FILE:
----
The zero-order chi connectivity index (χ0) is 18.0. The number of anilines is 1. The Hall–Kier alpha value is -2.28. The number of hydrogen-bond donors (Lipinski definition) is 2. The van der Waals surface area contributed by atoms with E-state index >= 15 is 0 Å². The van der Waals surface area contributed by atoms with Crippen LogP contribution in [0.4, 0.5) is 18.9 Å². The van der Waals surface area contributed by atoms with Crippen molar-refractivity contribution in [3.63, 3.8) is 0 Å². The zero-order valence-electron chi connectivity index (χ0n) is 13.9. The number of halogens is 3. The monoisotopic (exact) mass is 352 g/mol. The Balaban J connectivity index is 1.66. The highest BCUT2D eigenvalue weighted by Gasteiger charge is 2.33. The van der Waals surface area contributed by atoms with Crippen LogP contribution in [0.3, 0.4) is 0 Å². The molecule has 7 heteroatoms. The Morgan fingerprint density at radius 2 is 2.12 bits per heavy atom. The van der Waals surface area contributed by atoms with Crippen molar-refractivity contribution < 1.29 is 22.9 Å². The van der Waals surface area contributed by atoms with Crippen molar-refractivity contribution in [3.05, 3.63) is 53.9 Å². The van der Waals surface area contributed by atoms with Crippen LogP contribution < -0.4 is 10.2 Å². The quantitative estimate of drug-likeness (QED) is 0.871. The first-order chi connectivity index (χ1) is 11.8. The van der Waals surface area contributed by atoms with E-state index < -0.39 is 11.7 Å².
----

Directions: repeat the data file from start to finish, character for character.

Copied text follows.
The zero-order chi connectivity index (χ0) is 18.0. The number of anilines is 1. The Hall–Kier alpha value is -2.28. The number of hydrogen-bond donors (Lipinski definition) is 2. The van der Waals surface area contributed by atoms with E-state index >= 15 is 0 Å². The van der Waals surface area contributed by atoms with Crippen LogP contribution in [0.4, 0.5) is 18.9 Å². The van der Waals surface area contributed by atoms with Crippen molar-refractivity contribution in [3.63, 3.8) is 0 Å². The zero-order valence-electron chi connectivity index (χ0n) is 13.9. The number of halogens is 3. The monoisotopic (exact) mass is 352 g/mol. The Balaban J connectivity index is 1.66. The highest BCUT2D eigenvalue weighted by Gasteiger charge is 2.33. The van der Waals surface area contributed by atoms with Crippen LogP contribution in [0.3, 0.4) is 0 Å². The molecule has 7 heteroatoms. The Morgan fingerprint density at radius 2 is 2.12 bits per heavy atom. The van der Waals surface area contributed by atoms with Crippen molar-refractivity contribution < 1.29 is 22.9 Å². The van der Waals surface area contributed by atoms with Crippen molar-refractivity contribution in [3.05, 3.63) is 53.9 Å². The van der Waals surface area contributed by atoms with Crippen LogP contribution < -0.4 is 10.2 Å². The quantitative estimate of drug-likeness (QED) is 0.871. The first-order chi connectivity index (χ1) is 11.8. The van der Waals surface area contributed by atoms with E-state index < -0.39 is 11.7 Å².